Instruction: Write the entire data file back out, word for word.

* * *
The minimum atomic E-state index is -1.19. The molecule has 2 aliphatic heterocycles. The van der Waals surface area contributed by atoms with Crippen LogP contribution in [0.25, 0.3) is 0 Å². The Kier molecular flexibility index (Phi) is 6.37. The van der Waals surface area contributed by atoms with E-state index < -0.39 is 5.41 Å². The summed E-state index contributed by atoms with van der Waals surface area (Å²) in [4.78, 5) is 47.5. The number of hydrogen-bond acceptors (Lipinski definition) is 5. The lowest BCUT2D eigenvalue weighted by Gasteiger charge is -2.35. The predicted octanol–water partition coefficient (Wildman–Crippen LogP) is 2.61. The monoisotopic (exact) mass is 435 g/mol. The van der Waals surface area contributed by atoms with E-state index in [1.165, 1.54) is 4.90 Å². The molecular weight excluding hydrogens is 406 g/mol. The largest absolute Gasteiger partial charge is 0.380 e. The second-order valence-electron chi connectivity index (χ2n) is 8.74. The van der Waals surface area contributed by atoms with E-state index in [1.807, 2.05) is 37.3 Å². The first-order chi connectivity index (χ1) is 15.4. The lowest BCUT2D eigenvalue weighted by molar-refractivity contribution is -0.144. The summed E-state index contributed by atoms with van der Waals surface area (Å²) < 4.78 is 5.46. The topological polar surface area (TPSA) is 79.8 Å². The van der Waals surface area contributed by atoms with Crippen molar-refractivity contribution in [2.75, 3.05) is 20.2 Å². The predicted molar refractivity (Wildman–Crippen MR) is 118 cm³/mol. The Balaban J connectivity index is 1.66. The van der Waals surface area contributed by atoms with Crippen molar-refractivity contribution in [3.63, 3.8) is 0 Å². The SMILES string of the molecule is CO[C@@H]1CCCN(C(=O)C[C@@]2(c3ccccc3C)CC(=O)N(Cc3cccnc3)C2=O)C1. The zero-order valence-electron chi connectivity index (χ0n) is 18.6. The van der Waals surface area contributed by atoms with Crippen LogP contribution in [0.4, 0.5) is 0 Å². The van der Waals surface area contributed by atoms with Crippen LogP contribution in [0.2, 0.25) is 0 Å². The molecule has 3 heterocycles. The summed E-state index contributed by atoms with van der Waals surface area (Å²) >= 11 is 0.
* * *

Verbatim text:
The minimum atomic E-state index is -1.19. The molecule has 2 aliphatic heterocycles. The van der Waals surface area contributed by atoms with Crippen LogP contribution in [0.25, 0.3) is 0 Å². The Kier molecular flexibility index (Phi) is 6.37. The van der Waals surface area contributed by atoms with E-state index < -0.39 is 5.41 Å². The summed E-state index contributed by atoms with van der Waals surface area (Å²) in [4.78, 5) is 47.5. The number of hydrogen-bond acceptors (Lipinski definition) is 5. The lowest BCUT2D eigenvalue weighted by Gasteiger charge is -2.35. The predicted octanol–water partition coefficient (Wildman–Crippen LogP) is 2.61. The monoisotopic (exact) mass is 435 g/mol. The van der Waals surface area contributed by atoms with E-state index in [1.165, 1.54) is 4.90 Å². The molecular weight excluding hydrogens is 406 g/mol. The largest absolute Gasteiger partial charge is 0.380 e. The second-order valence-electron chi connectivity index (χ2n) is 8.74. The van der Waals surface area contributed by atoms with E-state index in [1.807, 2.05) is 37.3 Å². The first-order chi connectivity index (χ1) is 15.4. The lowest BCUT2D eigenvalue weighted by molar-refractivity contribution is -0.144. The summed E-state index contributed by atoms with van der Waals surface area (Å²) < 4.78 is 5.46. The topological polar surface area (TPSA) is 79.8 Å². The van der Waals surface area contributed by atoms with Crippen molar-refractivity contribution in [2.75, 3.05) is 20.2 Å². The predicted molar refractivity (Wildman–Crippen MR) is 118 cm³/mol. The Balaban J connectivity index is 1.66. The van der Waals surface area contributed by atoms with Crippen molar-refractivity contribution in [3.63, 3.8) is 0 Å². The SMILES string of the molecule is CO[C@@H]1CCCN(C(=O)C[C@@]2(c3ccccc3C)CC(=O)N(Cc3cccnc3)C2=O)C1. The zero-order valence-electron chi connectivity index (χ0n) is 18.6. The van der Waals surface area contributed by atoms with Crippen LogP contribution in [0.4, 0.5) is 0 Å². The van der Waals surface area contributed by atoms with Crippen LogP contribution in [0.2, 0.25) is 0 Å². The molecule has 3 heterocycles. The summed E-state index contributed by atoms with van der Waals surface area (Å²) >= 11 is 0.